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Hawker Delights

Hawker Delights

One of the best things about living in Singapore is our hawker food. Even though prices have risen over the years, I still count myself lucky to be able to enjoy such variety in freshly-cooked dishes that are easy-on-the-pocket.
Veronica Phua
Veronica Phua
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A long-time love of mine, this stall’s handmade noodles are still the freshest in taste and the most refined in texture in my opinion.
My go-to is the dry “mee hoon kway” (can’t believe a $2 serving is still available here) because I am, and will forever be smittened by the piquant blend of the aunty’s homemade chilli, black vinegar and dark sauce. It’s a must to drop in cut chilli padi too for that extra kick.
The soup version is just as good, albeit lighter in taste. Hence, why I caved and ordered both this morning for breakfast. #sorrynotsorry
You can choose to have their handmade noodles with “yong tau fu” or sliced fish instead of the standard minced pork and fishballs. Just make sure to reach the stall early to avoid disappointment.

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One of the dishes I use to have quite a lot whenever I visited China was the 番茄炒蛋 (“Egg with Tomato”). A simple stirfry of fluffy eggs and soft, juicy wedges of tomatoes, it’s the kind of comfort food I frequently seeked out, especially during the colder months. And I always had it cooked fresh with a bowl of hot rice.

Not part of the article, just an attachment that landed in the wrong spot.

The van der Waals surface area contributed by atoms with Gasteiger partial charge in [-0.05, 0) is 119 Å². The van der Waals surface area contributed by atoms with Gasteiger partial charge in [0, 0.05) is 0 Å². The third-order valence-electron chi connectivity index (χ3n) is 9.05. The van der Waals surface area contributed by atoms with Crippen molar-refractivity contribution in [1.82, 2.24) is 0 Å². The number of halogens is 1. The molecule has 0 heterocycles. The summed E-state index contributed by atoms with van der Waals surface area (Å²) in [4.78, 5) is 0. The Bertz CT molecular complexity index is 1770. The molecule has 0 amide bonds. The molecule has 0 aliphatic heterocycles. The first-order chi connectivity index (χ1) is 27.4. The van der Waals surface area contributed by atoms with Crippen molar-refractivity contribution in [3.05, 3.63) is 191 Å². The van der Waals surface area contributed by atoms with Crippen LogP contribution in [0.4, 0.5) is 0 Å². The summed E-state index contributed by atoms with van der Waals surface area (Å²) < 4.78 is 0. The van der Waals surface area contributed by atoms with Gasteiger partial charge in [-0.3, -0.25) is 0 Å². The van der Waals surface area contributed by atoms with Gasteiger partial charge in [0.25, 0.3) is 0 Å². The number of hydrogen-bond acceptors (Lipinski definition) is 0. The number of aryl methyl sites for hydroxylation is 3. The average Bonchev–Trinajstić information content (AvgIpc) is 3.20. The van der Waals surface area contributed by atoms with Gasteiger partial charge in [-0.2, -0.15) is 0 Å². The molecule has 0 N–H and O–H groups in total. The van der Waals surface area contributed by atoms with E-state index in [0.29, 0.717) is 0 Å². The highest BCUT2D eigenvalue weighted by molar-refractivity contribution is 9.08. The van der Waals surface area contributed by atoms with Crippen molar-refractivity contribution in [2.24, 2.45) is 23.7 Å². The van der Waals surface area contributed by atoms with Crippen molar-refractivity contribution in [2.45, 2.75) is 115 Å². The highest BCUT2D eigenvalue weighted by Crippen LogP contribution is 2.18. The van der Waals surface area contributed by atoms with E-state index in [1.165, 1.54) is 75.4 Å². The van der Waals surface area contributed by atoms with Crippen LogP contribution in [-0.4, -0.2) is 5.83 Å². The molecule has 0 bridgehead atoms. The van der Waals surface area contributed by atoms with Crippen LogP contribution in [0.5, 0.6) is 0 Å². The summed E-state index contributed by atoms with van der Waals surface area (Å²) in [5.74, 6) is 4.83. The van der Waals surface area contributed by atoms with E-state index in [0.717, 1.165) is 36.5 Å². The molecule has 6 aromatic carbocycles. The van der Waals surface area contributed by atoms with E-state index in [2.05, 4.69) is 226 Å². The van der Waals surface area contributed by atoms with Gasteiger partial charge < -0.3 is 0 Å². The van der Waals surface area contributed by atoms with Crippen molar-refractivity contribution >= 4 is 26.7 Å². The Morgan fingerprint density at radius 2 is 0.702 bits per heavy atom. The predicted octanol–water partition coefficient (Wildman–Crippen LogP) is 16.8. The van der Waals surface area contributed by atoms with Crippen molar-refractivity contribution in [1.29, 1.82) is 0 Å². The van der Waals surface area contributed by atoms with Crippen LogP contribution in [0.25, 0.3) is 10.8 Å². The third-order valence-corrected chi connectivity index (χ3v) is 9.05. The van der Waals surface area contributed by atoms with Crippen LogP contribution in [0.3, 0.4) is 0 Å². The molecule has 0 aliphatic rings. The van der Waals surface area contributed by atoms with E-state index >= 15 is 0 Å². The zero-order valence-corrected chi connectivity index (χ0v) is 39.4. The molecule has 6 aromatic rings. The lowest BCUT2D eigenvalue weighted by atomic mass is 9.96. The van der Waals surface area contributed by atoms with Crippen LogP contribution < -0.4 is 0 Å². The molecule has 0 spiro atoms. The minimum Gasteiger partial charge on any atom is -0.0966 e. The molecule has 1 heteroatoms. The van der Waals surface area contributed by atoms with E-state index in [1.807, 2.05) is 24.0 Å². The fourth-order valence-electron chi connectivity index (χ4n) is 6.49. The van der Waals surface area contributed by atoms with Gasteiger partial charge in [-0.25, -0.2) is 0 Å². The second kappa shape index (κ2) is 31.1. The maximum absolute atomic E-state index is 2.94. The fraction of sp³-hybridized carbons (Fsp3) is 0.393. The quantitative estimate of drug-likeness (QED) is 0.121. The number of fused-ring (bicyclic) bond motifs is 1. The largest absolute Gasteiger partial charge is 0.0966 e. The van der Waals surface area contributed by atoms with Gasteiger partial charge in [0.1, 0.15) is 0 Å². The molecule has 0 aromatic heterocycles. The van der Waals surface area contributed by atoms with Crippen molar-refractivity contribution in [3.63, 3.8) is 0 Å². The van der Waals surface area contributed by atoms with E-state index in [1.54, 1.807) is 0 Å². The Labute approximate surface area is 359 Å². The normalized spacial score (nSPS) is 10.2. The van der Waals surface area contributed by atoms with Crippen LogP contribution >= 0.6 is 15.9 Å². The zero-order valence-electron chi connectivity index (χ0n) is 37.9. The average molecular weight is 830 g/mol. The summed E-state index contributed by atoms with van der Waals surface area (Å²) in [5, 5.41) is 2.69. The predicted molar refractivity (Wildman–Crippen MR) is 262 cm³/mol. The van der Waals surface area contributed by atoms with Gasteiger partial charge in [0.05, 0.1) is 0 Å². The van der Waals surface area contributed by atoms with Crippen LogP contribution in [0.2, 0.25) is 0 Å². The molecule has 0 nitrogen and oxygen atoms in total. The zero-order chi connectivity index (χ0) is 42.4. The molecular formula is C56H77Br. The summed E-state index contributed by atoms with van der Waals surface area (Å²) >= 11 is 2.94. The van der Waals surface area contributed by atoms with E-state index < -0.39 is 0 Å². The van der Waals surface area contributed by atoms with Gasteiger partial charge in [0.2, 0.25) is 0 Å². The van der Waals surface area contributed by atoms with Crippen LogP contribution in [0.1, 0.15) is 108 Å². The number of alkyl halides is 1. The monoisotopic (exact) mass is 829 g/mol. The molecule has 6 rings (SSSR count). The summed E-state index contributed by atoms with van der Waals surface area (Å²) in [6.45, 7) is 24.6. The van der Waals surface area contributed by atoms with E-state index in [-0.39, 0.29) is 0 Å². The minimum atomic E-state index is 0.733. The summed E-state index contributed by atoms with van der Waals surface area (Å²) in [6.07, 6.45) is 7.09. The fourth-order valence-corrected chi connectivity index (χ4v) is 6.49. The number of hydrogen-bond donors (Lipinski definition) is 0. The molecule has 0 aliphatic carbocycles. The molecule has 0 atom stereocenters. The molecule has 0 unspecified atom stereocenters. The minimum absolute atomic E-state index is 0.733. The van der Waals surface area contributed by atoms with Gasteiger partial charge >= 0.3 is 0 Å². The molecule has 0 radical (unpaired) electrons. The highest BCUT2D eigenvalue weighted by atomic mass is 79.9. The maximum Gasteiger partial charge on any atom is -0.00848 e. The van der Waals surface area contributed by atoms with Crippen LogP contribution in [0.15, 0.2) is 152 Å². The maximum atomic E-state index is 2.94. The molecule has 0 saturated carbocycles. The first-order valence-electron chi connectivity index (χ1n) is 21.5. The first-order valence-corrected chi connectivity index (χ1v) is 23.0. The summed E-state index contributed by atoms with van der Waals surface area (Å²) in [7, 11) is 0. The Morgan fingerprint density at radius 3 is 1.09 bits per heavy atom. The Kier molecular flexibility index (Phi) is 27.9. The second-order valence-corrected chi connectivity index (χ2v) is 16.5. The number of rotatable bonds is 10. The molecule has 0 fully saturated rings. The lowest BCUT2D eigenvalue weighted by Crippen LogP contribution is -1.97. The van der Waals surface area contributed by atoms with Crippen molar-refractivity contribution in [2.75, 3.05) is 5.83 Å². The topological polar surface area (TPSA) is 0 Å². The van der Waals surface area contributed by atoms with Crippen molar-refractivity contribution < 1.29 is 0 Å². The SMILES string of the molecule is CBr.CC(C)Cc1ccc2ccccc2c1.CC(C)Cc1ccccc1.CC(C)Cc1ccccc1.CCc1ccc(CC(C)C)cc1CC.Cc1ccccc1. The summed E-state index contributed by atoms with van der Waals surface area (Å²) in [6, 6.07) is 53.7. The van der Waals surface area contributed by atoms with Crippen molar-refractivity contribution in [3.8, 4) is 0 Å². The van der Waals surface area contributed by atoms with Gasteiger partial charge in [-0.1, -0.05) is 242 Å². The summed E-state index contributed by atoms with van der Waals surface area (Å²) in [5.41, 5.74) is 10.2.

Recently, I found a stall inside Bedok Interchange Hawker Centre that specialises in mainland dishes, and they happen to serve the same 番茄炒蛋 with noodles. It’s a combo that works well too because the soup becomes sweetened a little by the tomatoes.
The stall also has about half a dozen 小菜 (appetisers) on display that you can pick - they make a good side dish or an appetising snack with beer. I tried the crunchy strips of pig’s ears tossed in a mild “ma la” dressing and found it really addictive.

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As I was queuing up at “Xin Fei Fei Wanton Mee”, I noticed an elderly couple at the stall alongside preparing “ngoh hiang”. Once they were ready to take orders, on came the lights. After taking a closer look at their food, it dawned on me that what they’re selling is actually pretty special so I abandoned my noodles for the more sinful “ngoh hiang” at #01-07 instead.